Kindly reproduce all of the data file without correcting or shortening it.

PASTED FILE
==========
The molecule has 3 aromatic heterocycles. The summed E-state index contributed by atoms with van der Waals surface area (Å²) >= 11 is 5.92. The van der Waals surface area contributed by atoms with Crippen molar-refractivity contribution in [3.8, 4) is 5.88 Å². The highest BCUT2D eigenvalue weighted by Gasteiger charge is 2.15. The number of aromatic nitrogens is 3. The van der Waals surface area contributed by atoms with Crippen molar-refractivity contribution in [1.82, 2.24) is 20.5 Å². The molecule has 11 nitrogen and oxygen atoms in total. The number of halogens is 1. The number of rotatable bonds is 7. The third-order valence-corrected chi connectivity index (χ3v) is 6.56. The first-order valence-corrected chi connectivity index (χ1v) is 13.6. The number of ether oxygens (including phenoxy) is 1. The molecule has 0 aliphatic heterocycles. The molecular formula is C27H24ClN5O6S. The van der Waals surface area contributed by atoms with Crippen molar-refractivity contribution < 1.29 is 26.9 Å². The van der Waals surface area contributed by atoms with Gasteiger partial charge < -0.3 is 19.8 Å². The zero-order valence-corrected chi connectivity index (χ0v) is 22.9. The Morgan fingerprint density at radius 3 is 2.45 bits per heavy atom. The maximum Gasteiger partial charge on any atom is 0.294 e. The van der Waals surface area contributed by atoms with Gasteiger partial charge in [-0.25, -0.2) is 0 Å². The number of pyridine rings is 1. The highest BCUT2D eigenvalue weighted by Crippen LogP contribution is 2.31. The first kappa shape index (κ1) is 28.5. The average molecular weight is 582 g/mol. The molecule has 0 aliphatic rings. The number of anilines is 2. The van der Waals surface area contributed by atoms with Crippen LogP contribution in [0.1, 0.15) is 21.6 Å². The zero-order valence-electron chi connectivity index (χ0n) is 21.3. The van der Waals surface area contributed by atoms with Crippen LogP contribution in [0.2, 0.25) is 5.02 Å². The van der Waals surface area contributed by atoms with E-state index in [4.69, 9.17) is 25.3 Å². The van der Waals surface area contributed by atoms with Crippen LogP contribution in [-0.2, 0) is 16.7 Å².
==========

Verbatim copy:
The molecule has 3 aromatic heterocycles. The summed E-state index contributed by atoms with van der Waals surface area (Å²) >= 11 is 5.92. The van der Waals surface area contributed by atoms with Crippen molar-refractivity contribution in [3.8, 4) is 5.88 Å². The highest BCUT2D eigenvalue weighted by Gasteiger charge is 2.15. The number of aromatic nitrogens is 3. The van der Waals surface area contributed by atoms with Crippen molar-refractivity contribution in [1.82, 2.24) is 20.5 Å². The molecule has 11 nitrogen and oxygen atoms in total. The number of halogens is 1. The number of rotatable bonds is 7. The third-order valence-corrected chi connectivity index (χ3v) is 6.56. The first-order valence-corrected chi connectivity index (χ1v) is 13.6. The number of ether oxygens (including phenoxy) is 1. The molecule has 0 aliphatic heterocycles. The molecular formula is C27H24ClN5O6S. The van der Waals surface area contributed by atoms with Crippen molar-refractivity contribution < 1.29 is 26.9 Å². The van der Waals surface area contributed by atoms with Gasteiger partial charge < -0.3 is 19.8 Å². The zero-order valence-corrected chi connectivity index (χ0v) is 22.9. The Morgan fingerprint density at radius 3 is 2.45 bits per heavy atom. The maximum Gasteiger partial charge on any atom is 0.294 e. The van der Waals surface area contributed by atoms with Gasteiger partial charge in [-0.25, -0.2) is 0 Å². The number of pyridine rings is 1. The highest BCUT2D eigenvalue weighted by Crippen LogP contribution is 2.31. The first kappa shape index (κ1) is 28.5. The average molecular weight is 582 g/mol. The molecule has 0 aliphatic rings. The number of anilines is 2. The van der Waals surface area contributed by atoms with Crippen LogP contribution in [0.1, 0.15) is 21.6 Å². The zero-order valence-electron chi connectivity index (χ0n) is 21.3. The van der Waals surface area contributed by atoms with Crippen LogP contribution in [0.2, 0.25) is 5.02 Å². The van der Waals surface area contributed by atoms with E-state index in [4.69, 9.17) is 25.3 Å². The van der Waals surface area contributed by atoms with Crippen LogP contribution in [-0.2, 0) is 16.7 Å².